The lockdown across the world is expected to have a cascading effect on jobs. Though most companies are tight-lipped on layoffs to avoid any controversy at the moment, the economic slump will force businesses to squeeze their team strength.
The severity of the axing is still to be estimated, but layoffs will happen. Companies will have to choose between its people — some will be on board when the ship starts sailing again, while some will be off-boarded.
While several factors will decide who all will be on the list, and who all will be struck off, an important aspect will be how an employee is behaving during the lockdown period.
Employers will evaluate whether Employees are performing critical or non-critical roles; whether their existing skills can be deployed in other roles or not
All employees expect empathy, support and an understanding behaviour from their employers during the time of crisis. However, there is a reciprocal expectation from the employers as well. Any employee who stands by his/her company during the downfall period, will be beneficial in the near future.
Zairus Master, CEO, Shine.com, says, “Organisations always wish to retain employees who are aligned with the company’s ethos and are proactive. Employees who remain cocooned in their respective shells tend to get outdated after some point of time. Hence, employees shouldn’t restrict themselves to their KRA and their 9 to 5 jobs. Rather, they should see to it that their job roles fulfil the company’s requirements too.”
It is true that understanding, alignment and proactiveness are important to keep one off the layoff list, but there are other factors that also come into play.
Suchismita Burman, CHRO, ITC Infotech, says, “Employees should continue to prove themselves in their roles and shouldn’t refuse projects at such a time. Most importantly, it is critical that they keep themselves upskilled in terms of technology and project requirements. They should bring in an attitude where they are willing to learn and experiment. The employees are required to be flexible and not rigid, else they will be laid off in a few months or years.”
Employees need to understand that layoff is something every company would prefer to avoid. Organisations spend money, time, and energy in hiring and training the workforce. Over a period of time, these employees actually become a part of a big family. It’s not easy to let go of family. But sometimes, certain situations make it unavoidable. To save many jobs, organisations have to sacrifice a few.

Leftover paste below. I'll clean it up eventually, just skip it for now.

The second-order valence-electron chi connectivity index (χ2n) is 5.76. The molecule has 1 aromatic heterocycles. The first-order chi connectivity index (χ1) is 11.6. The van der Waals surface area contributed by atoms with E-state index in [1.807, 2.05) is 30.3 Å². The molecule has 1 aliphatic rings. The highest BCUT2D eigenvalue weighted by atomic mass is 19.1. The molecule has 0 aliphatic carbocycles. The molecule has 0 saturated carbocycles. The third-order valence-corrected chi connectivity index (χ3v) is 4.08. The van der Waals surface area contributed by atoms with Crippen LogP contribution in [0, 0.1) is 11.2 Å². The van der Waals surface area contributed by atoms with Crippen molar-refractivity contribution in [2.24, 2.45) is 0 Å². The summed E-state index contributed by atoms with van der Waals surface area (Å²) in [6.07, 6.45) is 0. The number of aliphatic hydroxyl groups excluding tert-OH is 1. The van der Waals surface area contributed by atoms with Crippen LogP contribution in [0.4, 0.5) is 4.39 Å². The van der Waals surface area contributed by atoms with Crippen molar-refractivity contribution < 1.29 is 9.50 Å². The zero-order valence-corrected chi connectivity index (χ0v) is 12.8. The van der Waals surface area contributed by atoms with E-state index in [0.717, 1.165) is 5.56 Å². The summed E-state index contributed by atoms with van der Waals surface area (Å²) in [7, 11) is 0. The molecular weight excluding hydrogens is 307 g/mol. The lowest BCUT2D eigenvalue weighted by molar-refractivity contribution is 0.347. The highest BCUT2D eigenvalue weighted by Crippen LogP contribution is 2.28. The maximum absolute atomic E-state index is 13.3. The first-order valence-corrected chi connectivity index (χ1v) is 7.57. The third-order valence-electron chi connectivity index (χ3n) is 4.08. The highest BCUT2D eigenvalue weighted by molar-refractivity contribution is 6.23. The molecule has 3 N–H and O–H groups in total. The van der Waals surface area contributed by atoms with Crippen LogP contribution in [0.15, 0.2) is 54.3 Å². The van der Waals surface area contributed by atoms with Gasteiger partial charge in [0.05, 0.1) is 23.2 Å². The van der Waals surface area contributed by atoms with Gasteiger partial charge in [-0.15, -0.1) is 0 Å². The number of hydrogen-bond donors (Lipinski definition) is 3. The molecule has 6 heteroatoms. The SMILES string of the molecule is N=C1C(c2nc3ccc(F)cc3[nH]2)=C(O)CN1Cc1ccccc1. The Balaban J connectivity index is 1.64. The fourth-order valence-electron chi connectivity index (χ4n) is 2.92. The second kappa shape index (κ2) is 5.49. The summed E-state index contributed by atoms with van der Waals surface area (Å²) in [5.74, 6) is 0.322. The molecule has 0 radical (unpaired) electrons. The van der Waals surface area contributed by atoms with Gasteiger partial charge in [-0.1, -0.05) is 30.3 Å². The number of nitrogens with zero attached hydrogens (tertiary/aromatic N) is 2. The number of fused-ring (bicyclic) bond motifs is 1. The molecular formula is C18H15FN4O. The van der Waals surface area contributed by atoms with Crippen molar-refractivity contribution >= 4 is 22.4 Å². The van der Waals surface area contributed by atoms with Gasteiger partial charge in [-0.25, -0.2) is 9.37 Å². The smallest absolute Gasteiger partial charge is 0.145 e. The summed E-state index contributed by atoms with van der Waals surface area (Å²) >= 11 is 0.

Employees should continue to prove themselves in their roles and shouldn’t refuse projects at Such a time
During these times, employees who have been stagnant for years and have been reluctant to don new hats are usually the ones who are likely to be left out.
Gaurav Chattur, MD, APAC, Catenon, opines, “Employers will evaluate whether employees are performing critical or non-critical roles; whether their existing skills can be deployed in other roles or not; or whether the skills they possess are easily available or not. At such time companies tend to evaluate and consider whether some other resource can run the ball in one’s absence or not.”
“Employees must understand that organisations today are changing dramatically. Gone are the days when one started in one function and ended there. Skills required in an employee are changing dramatically. If employees don’t upskill themselves, they tend to become redundant in the eyes of organisations. And hence, the organisations begin looking out for more upskilled candidates,” asserts Master.
employees shouldn’t restrict themselves to their KRA and their 9 to 5 jobs
Jagjit Singh, ex-CHRO, PWC, says, “As we go through the economic cycles, staff who haven’t been driven enough or curious enough to learn new or the next level of skills — what I call the ‘replace my boss’ mindset — shall find themselves in the spotlight as companies try to do more with less in these times.”
Employees need to be more realistic and more prudent, focusing on the fact that it’s all about performance. Upskilling oneself is good but one also has to prove to the employer one is capable of bringing something new to the table with one’s upskilling.
It is advisable to be smart and prepared either for the worst or for a better opportunity.